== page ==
Within the last year or so, we saw signs of my grandma having Alzheimer’s. It started with her famous chocolate chip cookies that were no longer famous tasting, but infamous. She first started forgetting to take them out of the oven, then she started to forget ingredients, and now she has completely stopped making them. She then started to forgot a story she already told us, and then she thought her dad was not only still alive but out on the farm working, and she would repeat the same story many many times. At first it was almost comical, and that side of the family would always say “I think grandma’s lost it”. But it wasn’t until recently that we think she has fully “lost it”, and it’s became no longer comical, but worrisome.
My grandma has never drank alcohol, smoke any substance, or taken any drug (besides prescribed medications of course). She was fairly active her whole life. She gave birth to her fair share of children, she nurtured and loved them along with every grandchild. She farmed and still farms to this day, and whatever my grandparents don’t need, they set out for the community to take as needed. She did everything right in life and still became diagnosed with such an ugly disease. She couldn’t control the one thing that is controlling her. She now doesn’t drive in fear of forgetting she is driving. She doesn’t bake anything without my grandpa by her side every step of the way. And she still tells repetitive stories.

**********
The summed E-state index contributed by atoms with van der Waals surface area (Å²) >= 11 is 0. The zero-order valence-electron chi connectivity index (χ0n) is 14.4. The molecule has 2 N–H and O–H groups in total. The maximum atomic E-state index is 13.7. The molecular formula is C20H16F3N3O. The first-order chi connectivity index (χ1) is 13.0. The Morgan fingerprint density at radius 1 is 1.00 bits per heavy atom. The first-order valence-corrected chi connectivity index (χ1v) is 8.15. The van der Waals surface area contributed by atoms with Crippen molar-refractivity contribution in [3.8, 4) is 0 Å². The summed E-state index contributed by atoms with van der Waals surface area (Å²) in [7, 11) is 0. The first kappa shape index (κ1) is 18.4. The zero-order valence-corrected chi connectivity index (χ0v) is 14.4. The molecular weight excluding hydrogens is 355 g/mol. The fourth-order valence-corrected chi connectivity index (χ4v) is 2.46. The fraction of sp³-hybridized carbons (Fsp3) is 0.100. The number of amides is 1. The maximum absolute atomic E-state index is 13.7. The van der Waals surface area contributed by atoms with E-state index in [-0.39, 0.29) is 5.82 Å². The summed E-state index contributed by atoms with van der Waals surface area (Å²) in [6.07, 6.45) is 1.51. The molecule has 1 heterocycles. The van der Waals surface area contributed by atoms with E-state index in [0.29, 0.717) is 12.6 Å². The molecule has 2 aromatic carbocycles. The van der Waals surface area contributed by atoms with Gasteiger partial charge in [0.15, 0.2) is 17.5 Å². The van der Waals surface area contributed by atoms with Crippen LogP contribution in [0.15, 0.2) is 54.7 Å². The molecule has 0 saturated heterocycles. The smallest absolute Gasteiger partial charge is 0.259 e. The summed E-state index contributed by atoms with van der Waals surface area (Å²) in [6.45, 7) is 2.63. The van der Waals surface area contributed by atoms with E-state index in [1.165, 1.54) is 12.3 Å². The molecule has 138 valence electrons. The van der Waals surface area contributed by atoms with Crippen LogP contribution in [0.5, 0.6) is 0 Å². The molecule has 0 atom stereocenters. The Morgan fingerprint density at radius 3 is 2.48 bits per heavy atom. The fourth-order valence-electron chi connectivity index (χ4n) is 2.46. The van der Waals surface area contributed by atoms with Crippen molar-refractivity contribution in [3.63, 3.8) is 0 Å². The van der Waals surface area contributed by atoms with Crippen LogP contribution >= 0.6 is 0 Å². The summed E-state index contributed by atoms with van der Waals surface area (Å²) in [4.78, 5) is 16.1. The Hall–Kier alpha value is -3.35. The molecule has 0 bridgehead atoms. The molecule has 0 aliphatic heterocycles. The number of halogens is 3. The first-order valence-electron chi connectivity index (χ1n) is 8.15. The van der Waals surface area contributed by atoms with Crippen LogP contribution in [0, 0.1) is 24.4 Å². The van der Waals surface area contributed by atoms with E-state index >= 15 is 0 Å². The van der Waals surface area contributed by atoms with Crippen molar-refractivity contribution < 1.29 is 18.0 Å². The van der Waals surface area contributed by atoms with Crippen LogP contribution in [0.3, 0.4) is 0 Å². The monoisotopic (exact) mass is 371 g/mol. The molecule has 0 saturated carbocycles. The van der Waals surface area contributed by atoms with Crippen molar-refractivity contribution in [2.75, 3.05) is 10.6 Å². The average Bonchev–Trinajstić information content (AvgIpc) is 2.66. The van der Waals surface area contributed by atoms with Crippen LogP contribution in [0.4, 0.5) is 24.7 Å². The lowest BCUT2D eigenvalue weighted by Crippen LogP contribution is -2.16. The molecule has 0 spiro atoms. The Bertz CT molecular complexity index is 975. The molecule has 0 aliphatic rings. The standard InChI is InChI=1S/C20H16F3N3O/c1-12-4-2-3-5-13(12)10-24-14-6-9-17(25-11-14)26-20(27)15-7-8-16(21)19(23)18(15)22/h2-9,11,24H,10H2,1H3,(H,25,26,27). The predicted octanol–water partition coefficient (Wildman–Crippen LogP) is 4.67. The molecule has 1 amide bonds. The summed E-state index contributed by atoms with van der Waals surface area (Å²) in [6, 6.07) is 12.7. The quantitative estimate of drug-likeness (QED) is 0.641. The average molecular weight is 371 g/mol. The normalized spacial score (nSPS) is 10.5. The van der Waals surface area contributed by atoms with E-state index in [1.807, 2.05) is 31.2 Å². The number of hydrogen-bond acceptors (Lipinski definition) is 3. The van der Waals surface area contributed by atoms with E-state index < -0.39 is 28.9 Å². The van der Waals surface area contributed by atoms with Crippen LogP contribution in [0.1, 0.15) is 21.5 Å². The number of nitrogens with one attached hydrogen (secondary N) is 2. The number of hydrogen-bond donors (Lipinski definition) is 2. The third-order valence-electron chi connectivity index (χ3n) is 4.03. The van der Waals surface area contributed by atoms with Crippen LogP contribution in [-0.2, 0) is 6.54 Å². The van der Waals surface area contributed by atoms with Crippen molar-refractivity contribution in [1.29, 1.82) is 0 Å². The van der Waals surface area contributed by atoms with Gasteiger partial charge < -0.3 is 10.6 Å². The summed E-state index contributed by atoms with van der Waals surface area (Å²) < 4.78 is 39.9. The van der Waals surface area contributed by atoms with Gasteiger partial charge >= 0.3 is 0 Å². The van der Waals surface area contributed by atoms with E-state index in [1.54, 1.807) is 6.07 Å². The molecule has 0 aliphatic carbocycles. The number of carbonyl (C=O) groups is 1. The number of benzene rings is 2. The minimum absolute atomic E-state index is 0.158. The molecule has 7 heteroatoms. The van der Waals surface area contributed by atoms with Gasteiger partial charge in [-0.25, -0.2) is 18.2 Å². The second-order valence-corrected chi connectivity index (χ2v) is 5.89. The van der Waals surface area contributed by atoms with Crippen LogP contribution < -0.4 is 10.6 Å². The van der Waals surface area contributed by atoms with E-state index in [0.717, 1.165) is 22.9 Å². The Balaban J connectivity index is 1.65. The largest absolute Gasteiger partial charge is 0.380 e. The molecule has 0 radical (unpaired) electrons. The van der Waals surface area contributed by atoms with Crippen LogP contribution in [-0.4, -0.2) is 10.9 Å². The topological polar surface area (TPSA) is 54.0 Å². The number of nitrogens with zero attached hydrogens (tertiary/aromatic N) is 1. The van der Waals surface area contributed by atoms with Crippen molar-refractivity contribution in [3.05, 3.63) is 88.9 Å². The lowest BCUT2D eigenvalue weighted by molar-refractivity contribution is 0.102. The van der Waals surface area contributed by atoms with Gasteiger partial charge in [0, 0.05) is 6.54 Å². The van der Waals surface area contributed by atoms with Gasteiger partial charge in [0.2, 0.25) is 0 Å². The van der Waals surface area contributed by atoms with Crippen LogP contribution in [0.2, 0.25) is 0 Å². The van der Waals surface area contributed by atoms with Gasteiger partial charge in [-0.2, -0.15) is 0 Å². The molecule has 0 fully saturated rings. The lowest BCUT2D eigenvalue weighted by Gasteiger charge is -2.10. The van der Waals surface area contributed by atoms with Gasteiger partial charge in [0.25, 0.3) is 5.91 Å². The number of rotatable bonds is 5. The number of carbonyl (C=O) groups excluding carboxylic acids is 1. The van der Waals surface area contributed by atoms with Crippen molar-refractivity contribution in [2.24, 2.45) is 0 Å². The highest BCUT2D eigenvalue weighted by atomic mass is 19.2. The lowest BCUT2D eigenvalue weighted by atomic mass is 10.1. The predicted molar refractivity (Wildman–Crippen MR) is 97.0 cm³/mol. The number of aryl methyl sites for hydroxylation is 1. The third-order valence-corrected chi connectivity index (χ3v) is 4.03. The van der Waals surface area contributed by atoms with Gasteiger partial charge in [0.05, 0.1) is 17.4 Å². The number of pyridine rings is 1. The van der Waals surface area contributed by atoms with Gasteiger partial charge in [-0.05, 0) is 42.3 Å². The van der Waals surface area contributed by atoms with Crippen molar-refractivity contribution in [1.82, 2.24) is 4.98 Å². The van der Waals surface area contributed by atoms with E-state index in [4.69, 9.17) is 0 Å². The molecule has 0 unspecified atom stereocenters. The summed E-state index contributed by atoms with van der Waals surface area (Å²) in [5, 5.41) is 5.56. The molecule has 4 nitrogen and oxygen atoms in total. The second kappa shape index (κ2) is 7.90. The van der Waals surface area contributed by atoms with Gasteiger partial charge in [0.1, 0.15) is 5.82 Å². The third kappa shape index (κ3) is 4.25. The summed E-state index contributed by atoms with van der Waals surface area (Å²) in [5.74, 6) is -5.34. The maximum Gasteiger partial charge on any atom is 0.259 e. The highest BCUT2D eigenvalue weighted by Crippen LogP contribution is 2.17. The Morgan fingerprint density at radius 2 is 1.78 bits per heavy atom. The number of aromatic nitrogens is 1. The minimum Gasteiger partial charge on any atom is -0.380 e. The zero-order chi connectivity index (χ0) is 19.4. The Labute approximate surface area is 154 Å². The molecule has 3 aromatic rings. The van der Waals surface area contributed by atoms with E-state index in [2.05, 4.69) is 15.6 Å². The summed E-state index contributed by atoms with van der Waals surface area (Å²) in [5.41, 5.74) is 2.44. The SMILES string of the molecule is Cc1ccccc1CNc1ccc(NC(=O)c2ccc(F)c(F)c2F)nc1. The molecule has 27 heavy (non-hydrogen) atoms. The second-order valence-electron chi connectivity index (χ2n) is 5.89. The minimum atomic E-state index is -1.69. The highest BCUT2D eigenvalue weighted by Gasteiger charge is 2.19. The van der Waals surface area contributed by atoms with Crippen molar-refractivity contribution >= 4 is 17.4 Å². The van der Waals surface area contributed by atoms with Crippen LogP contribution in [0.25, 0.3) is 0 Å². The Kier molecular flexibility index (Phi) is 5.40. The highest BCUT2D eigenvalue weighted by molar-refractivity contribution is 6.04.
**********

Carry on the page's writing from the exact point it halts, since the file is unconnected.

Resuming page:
Alzheimer’s is a progressive disease that destroys memory and other important mental functions. Brain cell connections and the cells themselves degenerate and die, eventually destroying memory and other important mental functions. It accounts for 60-80% of dementia cases and 5.4 million Americans have this disease.
Although my grandma will never be the same, we will always love and care for her. My biggest (selfish) fear is that I will have Alzheimer’s as well some day. So please donate and help to prevent your future or future loved ones from being affected by this disease. Donate at: https://m.alz.org/